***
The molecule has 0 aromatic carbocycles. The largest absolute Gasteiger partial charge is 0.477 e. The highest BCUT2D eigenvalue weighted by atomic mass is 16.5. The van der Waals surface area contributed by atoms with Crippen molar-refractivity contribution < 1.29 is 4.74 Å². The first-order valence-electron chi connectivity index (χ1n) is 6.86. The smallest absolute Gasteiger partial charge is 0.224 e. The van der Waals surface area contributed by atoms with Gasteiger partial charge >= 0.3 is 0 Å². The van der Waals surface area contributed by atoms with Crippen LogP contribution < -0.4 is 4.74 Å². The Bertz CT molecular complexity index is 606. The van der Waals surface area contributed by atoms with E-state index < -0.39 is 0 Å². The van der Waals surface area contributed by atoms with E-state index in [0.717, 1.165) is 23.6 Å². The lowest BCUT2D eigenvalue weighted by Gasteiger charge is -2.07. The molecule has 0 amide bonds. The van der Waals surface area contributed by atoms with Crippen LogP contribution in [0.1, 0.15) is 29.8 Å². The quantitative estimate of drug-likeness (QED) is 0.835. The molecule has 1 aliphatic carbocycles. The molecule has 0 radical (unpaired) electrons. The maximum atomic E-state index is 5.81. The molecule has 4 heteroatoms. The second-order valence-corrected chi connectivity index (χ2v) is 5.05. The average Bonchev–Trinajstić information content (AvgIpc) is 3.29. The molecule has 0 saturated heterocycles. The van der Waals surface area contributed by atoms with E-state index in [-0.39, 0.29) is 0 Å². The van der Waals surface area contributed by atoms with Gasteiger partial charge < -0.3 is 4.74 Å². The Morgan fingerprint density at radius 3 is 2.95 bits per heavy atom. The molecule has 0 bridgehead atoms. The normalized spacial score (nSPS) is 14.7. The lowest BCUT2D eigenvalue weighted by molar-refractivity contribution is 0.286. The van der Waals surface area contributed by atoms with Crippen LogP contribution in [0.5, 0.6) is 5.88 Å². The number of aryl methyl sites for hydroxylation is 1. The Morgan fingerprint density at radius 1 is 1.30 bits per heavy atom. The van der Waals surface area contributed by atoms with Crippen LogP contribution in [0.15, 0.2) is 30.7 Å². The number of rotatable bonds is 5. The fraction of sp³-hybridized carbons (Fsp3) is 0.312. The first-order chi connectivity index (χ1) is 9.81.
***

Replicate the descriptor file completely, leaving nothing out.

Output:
The molecule has 0 aromatic carbocycles. The largest absolute Gasteiger partial charge is 0.477 e. The highest BCUT2D eigenvalue weighted by atomic mass is 16.5. The van der Waals surface area contributed by atoms with Crippen molar-refractivity contribution < 1.29 is 4.74 Å². The first-order valence-electron chi connectivity index (χ1n) is 6.86. The smallest absolute Gasteiger partial charge is 0.224 e. The van der Waals surface area contributed by atoms with Gasteiger partial charge >= 0.3 is 0 Å². The van der Waals surface area contributed by atoms with Crippen LogP contribution < -0.4 is 4.74 Å². The Bertz CT molecular complexity index is 606. The van der Waals surface area contributed by atoms with E-state index < -0.39 is 0 Å². The van der Waals surface area contributed by atoms with E-state index in [0.717, 1.165) is 23.6 Å². The lowest BCUT2D eigenvalue weighted by Gasteiger charge is -2.07. The molecule has 0 amide bonds. The van der Waals surface area contributed by atoms with Crippen LogP contribution in [0.1, 0.15) is 29.8 Å². The quantitative estimate of drug-likeness (QED) is 0.835. The molecule has 1 aliphatic carbocycles. The molecule has 0 radical (unpaired) electrons. The maximum atomic E-state index is 5.81. The molecule has 4 heteroatoms. The second-order valence-corrected chi connectivity index (χ2v) is 5.05. The average Bonchev–Trinajstić information content (AvgIpc) is 3.29. The molecule has 0 saturated heterocycles. The van der Waals surface area contributed by atoms with E-state index in [-0.39, 0.29) is 0 Å². The van der Waals surface area contributed by atoms with Gasteiger partial charge < -0.3 is 4.74 Å². The Morgan fingerprint density at radius 3 is 2.95 bits per heavy atom. The molecule has 0 bridgehead atoms. The normalized spacial score (nSPS) is 14.7. The lowest BCUT2D eigenvalue weighted by molar-refractivity contribution is 0.286. The van der Waals surface area contributed by atoms with Crippen LogP contribution in [0.5, 0.6) is 5.88 Å². The number of aryl methyl sites for hydroxylation is 1. The Morgan fingerprint density at radius 1 is 1.30 bits per heavy atom. The van der Waals surface area contributed by atoms with Crippen LogP contribution in [0.15, 0.2) is 30.7 Å². The number of rotatable bonds is 5. The fraction of sp³-hybridized carbons (Fsp3) is 0.312. The first-order chi connectivity index (χ1) is 9.81.